democracy with a directly-elected president. Brazil is comprised of 27 states (Map 02)
divided into 5 administrative regions: North, North-eastern, Central-western, South-
eastern and South.

Brazil presents rather severe regional socio-economic inequalities. In most cases the
coastal zones and the states located in the South and Southeastern regions are the
most developed areas in opposition to those in the North and Northeastern states.
Portuguese is the only official language and is spoken country-wide. The country is
mainly Christian, with a majority of Catholics, followed by many Protestant
denominations.

Brazil has an estimated population of 184.4 million inhabitants, 84.2% of which living in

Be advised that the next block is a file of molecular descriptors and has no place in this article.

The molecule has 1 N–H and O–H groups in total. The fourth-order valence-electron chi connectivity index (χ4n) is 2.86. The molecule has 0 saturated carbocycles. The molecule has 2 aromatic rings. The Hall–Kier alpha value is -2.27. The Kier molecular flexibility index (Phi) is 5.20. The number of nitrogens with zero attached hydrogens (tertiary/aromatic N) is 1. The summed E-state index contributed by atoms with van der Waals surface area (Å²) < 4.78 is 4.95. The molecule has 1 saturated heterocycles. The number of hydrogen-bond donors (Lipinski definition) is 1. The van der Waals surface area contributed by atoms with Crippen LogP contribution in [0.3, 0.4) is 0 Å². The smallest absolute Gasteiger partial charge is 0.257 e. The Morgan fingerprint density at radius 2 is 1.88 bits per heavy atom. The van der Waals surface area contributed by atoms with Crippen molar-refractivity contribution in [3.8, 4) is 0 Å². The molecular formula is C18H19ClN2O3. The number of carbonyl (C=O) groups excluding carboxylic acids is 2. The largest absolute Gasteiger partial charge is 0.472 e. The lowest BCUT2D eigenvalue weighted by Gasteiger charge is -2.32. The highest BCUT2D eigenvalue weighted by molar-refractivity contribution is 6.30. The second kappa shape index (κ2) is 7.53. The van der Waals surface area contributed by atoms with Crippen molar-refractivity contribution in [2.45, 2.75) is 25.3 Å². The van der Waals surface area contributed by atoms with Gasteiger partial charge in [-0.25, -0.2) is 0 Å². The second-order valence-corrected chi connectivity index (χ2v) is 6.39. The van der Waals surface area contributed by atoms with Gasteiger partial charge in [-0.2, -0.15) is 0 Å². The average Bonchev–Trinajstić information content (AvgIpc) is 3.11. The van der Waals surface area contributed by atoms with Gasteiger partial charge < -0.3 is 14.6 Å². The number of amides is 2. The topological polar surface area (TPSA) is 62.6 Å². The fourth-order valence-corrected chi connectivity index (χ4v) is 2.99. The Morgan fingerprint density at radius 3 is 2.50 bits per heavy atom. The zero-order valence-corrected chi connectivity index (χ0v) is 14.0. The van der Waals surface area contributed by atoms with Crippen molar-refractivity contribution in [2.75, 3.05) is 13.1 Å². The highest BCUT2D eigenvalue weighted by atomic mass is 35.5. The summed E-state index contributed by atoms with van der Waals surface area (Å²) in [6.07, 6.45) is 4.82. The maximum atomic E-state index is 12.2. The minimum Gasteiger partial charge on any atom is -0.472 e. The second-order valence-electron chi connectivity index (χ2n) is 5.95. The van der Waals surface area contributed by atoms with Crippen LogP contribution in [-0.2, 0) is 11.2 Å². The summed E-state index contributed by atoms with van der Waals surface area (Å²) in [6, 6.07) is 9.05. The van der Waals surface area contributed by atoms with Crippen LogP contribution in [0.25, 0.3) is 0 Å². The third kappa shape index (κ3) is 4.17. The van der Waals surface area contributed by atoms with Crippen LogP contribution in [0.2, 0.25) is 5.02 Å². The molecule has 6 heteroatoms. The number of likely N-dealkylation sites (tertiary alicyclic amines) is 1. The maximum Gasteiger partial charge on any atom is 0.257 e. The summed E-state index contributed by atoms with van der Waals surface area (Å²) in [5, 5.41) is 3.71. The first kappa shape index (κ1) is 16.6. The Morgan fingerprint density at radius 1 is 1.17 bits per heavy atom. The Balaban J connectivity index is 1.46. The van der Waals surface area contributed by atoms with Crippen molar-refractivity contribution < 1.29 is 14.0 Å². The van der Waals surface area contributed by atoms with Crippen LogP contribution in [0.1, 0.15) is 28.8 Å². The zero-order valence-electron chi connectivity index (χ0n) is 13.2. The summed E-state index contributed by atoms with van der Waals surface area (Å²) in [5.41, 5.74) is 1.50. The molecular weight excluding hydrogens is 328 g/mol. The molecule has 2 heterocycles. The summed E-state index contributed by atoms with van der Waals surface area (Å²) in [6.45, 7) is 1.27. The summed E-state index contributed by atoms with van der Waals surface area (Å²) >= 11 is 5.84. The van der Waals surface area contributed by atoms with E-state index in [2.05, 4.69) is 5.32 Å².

urban areas. The average demographic density is 22 inhabitants per Km2 with a
population growth rate of 1.39%. Demographic density varies from around 7,000
inhabitants per Km2 in the 19.7 million inhabitant’s metropolis of São Paulo to 0.97
inhabitants per Km2 in the Amazon.

Brazilian money is the Real (BRL/R$), a currency relatively stable with inflation rates
below 5%. Typical exchange rates are R$ 2.20 per Dollar and R$ 2.80 per Euro.
Brazilian economy is supported mainly by agriculture with emphasis on the agro-
industry sector, manufacturing industry and services.

According to the World Bank and IBGE,


Brazil is the 10th world’s largest economy
with a total Gross Domestic Product GDP
(2005) of 879 billion Dollars (2007
estimation revision), and a per person GDP
of 4,298 Dollars. However, this average
hides the world’s second worst wealth
distribution among all countries. Despite the